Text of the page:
“Michael Haneke’s satanic soap opera of pure sociopathy.” – The Guardian
Infamously provocative director Michael Haneke (Funny Games) returns with a searing new film revolving around the European refugee crisis that rages right outside the bubbles created by the wealthy and the privileged, oblivious to the plight of their fellow humans.
The well-off Laurent family own a booming construction business in northern France, run by the icily cool Anne (Isabelle Huppert), whose frustration grows as her dysfunctional family falls to pieces around her – an irresponsible, drunken loose cannon of a son (Franz Rogowski), an ailing father with dementia (Jean-Louis Trintignant), a cheating brother (Mathieu Kassovitz), an emotionally distant lover (Toby Jones). Only Anne’s savvy teenage niece Eve (Fantine Harduin) seems to be aware that her relatives are sleepwalking through their bleak, loveless, disaffected lives – and it disgusts her.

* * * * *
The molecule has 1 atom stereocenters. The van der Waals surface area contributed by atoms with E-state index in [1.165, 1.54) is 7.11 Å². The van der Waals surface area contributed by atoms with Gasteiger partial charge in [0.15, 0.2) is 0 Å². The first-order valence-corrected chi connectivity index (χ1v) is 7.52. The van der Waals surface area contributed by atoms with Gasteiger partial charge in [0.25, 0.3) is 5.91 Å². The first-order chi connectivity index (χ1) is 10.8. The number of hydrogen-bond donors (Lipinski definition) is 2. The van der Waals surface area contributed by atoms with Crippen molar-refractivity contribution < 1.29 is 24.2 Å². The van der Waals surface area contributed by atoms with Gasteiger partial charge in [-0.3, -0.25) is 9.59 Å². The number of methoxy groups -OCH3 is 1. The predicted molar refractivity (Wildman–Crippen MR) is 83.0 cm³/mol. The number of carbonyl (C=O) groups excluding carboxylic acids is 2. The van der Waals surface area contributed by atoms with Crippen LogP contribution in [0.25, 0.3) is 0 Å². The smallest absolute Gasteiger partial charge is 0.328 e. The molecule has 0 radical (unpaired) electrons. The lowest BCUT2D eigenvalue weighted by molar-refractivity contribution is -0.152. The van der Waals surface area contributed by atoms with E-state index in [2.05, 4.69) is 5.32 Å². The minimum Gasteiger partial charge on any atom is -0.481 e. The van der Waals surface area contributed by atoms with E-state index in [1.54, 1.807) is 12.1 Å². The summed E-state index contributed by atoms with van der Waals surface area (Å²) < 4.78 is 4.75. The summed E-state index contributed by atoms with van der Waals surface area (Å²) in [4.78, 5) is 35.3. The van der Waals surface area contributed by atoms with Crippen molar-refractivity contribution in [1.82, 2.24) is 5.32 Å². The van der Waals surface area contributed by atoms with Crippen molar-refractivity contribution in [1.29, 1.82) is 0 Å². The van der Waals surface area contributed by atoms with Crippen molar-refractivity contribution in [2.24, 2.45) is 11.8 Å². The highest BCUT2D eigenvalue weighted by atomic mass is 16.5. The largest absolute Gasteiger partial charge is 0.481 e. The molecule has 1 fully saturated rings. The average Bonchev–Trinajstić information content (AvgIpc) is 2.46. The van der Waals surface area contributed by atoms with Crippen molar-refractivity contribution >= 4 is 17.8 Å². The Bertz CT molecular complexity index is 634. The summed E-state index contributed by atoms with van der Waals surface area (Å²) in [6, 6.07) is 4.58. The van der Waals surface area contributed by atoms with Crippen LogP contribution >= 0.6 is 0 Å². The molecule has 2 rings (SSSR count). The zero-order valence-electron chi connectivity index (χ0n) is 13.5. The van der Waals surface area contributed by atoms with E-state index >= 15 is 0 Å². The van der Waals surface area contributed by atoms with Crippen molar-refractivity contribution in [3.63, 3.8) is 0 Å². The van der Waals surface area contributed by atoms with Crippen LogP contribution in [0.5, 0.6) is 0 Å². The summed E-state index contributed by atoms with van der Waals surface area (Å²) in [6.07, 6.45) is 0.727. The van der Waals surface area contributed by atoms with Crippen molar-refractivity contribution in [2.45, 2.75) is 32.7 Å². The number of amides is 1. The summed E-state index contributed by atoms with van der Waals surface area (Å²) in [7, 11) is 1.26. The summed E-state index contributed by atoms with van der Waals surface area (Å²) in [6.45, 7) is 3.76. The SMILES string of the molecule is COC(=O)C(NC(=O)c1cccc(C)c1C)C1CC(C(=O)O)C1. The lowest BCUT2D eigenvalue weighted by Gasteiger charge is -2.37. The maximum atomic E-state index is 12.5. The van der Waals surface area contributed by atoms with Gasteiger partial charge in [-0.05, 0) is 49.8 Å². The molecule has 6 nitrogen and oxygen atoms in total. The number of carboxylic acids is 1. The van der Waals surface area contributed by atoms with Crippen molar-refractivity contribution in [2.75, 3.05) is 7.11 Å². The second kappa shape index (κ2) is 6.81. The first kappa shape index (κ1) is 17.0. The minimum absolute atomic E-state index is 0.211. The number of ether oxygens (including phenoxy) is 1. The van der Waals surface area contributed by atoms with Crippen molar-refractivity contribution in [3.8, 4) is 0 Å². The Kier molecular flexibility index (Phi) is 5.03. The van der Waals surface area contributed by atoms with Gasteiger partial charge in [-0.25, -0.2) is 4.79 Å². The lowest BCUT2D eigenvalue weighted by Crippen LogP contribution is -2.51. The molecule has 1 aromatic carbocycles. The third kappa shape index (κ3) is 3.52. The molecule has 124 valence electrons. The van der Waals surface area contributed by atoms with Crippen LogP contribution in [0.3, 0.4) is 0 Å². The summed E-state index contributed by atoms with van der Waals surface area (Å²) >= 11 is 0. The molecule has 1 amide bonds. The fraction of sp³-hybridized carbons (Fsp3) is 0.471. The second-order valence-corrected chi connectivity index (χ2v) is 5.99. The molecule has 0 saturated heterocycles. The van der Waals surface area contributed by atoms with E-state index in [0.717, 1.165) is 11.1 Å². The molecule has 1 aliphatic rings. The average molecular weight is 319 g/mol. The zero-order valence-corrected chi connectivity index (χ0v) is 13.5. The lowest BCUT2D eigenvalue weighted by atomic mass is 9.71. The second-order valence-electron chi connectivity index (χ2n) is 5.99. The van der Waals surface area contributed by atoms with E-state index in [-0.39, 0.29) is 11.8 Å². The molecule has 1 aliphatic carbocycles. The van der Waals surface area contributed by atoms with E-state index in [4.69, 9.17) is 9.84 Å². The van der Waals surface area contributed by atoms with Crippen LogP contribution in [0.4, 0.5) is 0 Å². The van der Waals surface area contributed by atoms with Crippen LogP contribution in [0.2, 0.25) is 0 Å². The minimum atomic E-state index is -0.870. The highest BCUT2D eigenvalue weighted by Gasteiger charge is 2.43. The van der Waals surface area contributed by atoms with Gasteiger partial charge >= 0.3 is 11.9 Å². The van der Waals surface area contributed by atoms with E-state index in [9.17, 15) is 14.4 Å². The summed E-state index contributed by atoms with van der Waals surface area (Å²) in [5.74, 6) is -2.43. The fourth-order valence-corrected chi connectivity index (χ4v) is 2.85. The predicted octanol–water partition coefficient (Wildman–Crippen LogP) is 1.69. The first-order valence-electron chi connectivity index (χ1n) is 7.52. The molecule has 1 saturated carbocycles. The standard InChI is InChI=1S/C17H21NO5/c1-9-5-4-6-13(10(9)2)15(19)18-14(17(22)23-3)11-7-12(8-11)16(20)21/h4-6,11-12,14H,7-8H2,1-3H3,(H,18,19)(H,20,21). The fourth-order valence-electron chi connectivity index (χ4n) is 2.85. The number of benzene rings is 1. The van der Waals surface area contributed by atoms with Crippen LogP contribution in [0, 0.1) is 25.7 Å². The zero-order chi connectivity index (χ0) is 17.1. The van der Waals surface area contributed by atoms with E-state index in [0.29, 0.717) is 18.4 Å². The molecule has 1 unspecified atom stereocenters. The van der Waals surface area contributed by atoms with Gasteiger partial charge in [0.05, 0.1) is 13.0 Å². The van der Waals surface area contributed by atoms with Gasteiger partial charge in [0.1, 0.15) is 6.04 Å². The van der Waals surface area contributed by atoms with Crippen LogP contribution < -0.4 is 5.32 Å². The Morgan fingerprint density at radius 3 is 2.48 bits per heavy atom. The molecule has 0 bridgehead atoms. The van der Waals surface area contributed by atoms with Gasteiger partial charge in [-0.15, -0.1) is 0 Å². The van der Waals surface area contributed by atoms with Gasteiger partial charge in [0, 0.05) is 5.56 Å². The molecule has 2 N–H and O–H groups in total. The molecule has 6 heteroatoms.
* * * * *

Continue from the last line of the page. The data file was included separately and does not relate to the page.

All the while, barely noticed, refugees fleeing the misery of their former lives are down below in the streets of Calais, poised for another incursion on the tunnel to England.
In his inimitable, lingering, voyeuristic style, Haneke follows these wretched players through surreptitiously-shot video and anonymous Facebook chats, subtly building interlocking narratives and imparting new meaning – alongside a slowly creeping sense of dread and impending fright that should be familiar to his fans. It’s becoming increasingly doubtful this family of disconnected sociopaths will meet a Happy End.